Pinched Nerve

A pinched nerve occurs when too much pressure is applied to a nerve by surrounding tissues. If the pressure isn't relieved, it can cause permanent damage to the nerve.

What is it?

Any pressure applied to a nerve by the surrounding tissue will produce irritation and will disrupt the nerve's functioning, with consequences that can range from aches and pains to a loss of feeling or weakening of muscles. The pinching can occur for many reasons — pregnancy, an injury, repetitive motions or joint disease, to name just a few. It may also occur anywhere in the peripheral nervous system (that is, nerves outside the brain and spine). Nerves passing over a rigid prominence, such as a bone, are particularly vulnerable.

The most typical pinched nerves are the median, ulnar and radial nerves, which extend down the arms from the shoulders to the hands. Other commonly compressed nerves include the femoral, which extends from the pelvis to the knee; the plantar nerves in your feet; nerves between discs in your spinal column; the peroneal nerve running along the side of your leg; and the sciatic nerve, a large nerve that runs the length of each leg from the base of your spine to your foot.

With treatment, a pinched nerve generally heals in a few days to a few weeks. Chronic cases can result from persistent irritation of the affected nerve. In some cases, damage to the nerve can become permanent.

What causes it?

Pressure on a peripheral nerve from the surrounding tissue causes inflammation of the nerve. Such pressure can be the result of injury or disease. Sometimes the source of the problem is constant repetition of arm or leg movements, common with keyboard operations and assembly-line jobs. Also, some people are genetically more susceptible to nerve injury caused by pressure.

Another common cause of nerve irritation is a damaged spinal disc — the cushioning between vertebrae. If a disc becomes injured or degenerates, it can tear, allowing the soft jelly-like center to bulge out and press on an adjacent nerve. This condition, popularly known as a slipped disc, tends to occur in the parts of the spine that are the most mobile: the lower back (lumbar spine) and neck (cervical spine). Heavy lifting, obesity and contact sports can contribute to the problem.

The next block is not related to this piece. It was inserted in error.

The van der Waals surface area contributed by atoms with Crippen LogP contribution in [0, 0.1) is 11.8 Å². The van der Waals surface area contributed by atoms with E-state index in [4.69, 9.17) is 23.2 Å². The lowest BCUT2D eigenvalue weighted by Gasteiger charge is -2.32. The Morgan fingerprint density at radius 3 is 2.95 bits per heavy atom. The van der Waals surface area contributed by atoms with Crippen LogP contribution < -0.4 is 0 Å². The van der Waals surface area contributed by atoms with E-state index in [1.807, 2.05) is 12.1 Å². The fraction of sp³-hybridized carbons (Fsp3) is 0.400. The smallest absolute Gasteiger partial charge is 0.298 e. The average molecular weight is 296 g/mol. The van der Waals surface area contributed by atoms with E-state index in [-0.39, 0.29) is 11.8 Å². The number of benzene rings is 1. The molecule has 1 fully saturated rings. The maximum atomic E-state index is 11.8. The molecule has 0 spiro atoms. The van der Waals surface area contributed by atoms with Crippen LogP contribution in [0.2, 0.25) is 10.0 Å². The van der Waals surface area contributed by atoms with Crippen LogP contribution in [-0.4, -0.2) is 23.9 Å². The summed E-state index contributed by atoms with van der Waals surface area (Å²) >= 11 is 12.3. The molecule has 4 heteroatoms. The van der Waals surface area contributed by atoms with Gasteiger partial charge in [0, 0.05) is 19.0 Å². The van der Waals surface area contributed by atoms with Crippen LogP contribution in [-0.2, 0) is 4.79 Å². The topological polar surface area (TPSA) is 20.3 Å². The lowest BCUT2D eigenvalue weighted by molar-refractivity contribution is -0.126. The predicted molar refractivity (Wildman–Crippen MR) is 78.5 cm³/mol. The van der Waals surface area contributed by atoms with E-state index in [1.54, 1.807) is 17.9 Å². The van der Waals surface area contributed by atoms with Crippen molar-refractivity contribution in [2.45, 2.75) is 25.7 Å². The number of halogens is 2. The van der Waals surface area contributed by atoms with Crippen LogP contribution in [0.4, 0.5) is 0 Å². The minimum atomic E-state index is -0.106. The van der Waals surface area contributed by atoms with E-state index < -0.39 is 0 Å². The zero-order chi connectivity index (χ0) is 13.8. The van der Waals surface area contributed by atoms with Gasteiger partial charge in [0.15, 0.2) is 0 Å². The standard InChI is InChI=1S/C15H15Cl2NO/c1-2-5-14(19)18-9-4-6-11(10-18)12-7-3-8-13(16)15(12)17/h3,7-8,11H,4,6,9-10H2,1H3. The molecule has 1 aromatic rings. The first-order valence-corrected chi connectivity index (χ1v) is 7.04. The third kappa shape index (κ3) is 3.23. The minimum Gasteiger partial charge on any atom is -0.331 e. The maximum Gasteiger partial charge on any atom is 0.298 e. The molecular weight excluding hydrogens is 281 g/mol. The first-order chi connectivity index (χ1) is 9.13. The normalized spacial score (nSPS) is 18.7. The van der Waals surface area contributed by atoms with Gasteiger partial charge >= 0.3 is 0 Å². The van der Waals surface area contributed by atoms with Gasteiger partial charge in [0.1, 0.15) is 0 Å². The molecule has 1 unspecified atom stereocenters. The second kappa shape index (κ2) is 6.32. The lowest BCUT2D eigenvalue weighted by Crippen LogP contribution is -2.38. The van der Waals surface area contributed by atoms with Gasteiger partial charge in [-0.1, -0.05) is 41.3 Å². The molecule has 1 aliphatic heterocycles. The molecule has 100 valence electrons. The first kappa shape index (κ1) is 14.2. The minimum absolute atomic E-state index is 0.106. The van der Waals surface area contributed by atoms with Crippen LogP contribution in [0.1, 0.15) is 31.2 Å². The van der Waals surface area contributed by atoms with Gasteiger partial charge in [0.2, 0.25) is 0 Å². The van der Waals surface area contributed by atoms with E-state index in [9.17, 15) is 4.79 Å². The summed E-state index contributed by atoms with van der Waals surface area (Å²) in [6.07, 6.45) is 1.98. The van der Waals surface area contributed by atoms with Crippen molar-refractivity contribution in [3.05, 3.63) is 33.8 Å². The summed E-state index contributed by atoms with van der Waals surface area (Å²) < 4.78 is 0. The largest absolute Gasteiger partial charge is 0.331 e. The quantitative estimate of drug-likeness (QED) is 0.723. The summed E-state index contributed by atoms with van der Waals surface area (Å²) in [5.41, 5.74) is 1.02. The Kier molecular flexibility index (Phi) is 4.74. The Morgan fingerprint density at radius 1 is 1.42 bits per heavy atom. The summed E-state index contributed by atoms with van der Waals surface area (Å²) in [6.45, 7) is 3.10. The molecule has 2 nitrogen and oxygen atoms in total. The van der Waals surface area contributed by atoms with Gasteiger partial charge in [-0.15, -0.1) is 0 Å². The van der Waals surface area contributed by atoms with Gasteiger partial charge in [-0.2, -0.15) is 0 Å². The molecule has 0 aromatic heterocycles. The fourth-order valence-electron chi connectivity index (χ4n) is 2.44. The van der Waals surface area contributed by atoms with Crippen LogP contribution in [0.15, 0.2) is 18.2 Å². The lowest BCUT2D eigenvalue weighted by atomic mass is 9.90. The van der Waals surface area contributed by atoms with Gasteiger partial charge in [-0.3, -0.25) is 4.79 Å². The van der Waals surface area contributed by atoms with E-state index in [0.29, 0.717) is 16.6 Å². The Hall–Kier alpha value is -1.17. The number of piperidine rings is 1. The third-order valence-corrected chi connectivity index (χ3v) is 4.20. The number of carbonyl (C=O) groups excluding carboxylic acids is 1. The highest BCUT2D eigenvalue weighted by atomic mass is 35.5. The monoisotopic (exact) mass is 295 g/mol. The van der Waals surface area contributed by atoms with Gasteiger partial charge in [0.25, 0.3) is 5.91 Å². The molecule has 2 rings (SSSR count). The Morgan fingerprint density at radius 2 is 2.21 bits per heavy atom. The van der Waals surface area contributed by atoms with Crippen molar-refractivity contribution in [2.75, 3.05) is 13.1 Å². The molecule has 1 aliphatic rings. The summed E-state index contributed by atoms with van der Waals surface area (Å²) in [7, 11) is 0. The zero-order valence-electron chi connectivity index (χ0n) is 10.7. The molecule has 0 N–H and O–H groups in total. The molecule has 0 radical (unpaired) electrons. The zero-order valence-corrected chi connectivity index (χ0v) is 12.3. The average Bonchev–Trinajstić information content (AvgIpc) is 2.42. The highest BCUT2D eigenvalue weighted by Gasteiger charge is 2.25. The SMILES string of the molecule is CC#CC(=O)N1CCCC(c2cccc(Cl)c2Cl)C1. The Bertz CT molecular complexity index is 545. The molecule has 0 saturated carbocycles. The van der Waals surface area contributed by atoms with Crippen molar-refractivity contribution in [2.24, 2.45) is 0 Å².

What are the symptoms?

  • Tenderness, tingling or numbness in one part of your body, often a limb.
  • Prickly, burning or stabbing pain where a nerve is being irritated, with a dull ache farther along the nerve's length.
  • Weakness in the affected area; atrophy of muscles because of disuse, so that one arm or leg may look thinner than the other.

Are there any natural therapies?

  • The minerals magnesium phosphate and potassium phosphate are indicated for the treatment of a pinched nerve.
  • Fish oil capsules may be of assistance to relieve the inflammation that is causing pressure on the nerve.
  • Start visiting a Chiropractor as soon as possible.

What else can I do?

Try to avoid tasks that involve repetitive hand, wrist, arm or shoulder motions. When avoidance is impossible, perform the motions for short periods of time with breaks in between. If symptoms begin to appear, consult a physical therapist to learn about possible modifications in the task or the equipment.

Did you know?

Sometimes the pains and sensations are distant from the point of pressure. For instance, a pinched nerve in the low back may cause pain in the calf as the only symptom. When there is nerve damage from constant pressure, pain and weakness may increase. There may be a loss of reflexes, movement skills, sensation in the affected area, and withering (atrophy) of the affected muscles can occur.